Since the start of 2008, 5.7 million payroll tax jobs have disappeared. And another 4.3 million jobs are being filled on a part-time basis.
In the nearer term, the trustees estimate that Social Security will take in fewer taxes than the benefits that will be paid out by 2016. Last year, they estimated the near-term shortfall would occur in 2017.
WASHINGTON (CNN) - Take a look back at highlights from President Obama's first 100 days in these clips from State of the Union with John King.
Related: The 44th president
(CNN) - Former presidential candidate Mike Huckabee is continuing to deride his party's leaders in Washington, saying Monday he has trouble keeping a straight face over the GOP's newly-launched "listening tour."
"It's hard to keep from laughing out loud when people living in the bubble of the Beltway suddenly wake up one day and think they ought to have a listening tour; even funnier when their first earful expedition takes them all the way to the suburbs of Washington, D.C.," the former Arkansas governor wrote in a column on Fox News' Web site.
Earlier this month, Rep. Eric Cantor, former Florida Gov. Jeb Bush, and former Massachusetts Gov. Mitt Romney kicked off a campaign by party leaders to reshape the GOP's image, gathering at a restaurant in northern Virginia for the first of a series of town hall meetings.
The goal of the initiative, the National Council for a New America, is to connect Republican leaders with voters across the country to help get the party's electoral fortunes back on track.
"If some of these leaders had been listening already, they wouldn't need to form a group to start listening now," wrote Huckabee. "Some of the ones who have decided to start listening sure weren't listening last fall when they were supporting the TARP bailout bill that pretty much discredited any semblance of conservative conviction."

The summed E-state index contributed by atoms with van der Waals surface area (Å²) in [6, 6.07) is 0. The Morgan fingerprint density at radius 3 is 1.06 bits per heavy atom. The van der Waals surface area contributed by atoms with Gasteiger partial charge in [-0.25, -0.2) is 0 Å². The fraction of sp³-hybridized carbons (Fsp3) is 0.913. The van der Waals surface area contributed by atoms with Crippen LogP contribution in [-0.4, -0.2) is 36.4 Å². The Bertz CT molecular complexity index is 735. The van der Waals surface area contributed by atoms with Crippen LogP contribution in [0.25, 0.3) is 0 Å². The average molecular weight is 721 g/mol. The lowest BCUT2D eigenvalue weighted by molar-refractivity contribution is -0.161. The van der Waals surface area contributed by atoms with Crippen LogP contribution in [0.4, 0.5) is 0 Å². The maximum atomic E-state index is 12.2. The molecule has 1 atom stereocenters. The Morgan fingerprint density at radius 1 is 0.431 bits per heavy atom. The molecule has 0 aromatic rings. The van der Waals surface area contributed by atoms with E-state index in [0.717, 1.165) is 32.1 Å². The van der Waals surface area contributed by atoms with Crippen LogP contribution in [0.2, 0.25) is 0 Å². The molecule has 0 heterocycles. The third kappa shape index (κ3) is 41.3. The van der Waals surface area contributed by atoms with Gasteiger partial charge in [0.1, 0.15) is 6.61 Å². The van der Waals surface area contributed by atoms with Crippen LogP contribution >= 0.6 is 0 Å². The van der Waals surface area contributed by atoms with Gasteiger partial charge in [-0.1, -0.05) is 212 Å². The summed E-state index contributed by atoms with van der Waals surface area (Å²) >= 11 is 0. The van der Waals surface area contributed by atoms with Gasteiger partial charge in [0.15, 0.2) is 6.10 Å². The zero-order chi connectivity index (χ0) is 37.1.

Huckabee echoed a similar sentiment last week, telling a California newspaper the GOP was at risk of becoming "irrelevant as the Whigs" if it moderated its policies.
WASHINGTON (CNN) - The United States is rushing emergency aid to Pakistan - an initial $5 million - to help people uprooted by the fighting against extremists, according to the State Department.
The U.S. had urged the Pakistanis to launch the military action that in recent days has driven hundreds of thousands of people from their villages.
Meanwhile, the Senate Foreign Relations Committee took a longer-term view Tuesday and discussed how the United States might triple aid to Pakistan over the next five years.
The State Department said Tuesday the U.S. Embassy in Pakistan and officials of the U.S. Agency for International Development were evaluating the needs of civilians fleeing the Swat valley and surrounding regions in northwest Pakistan.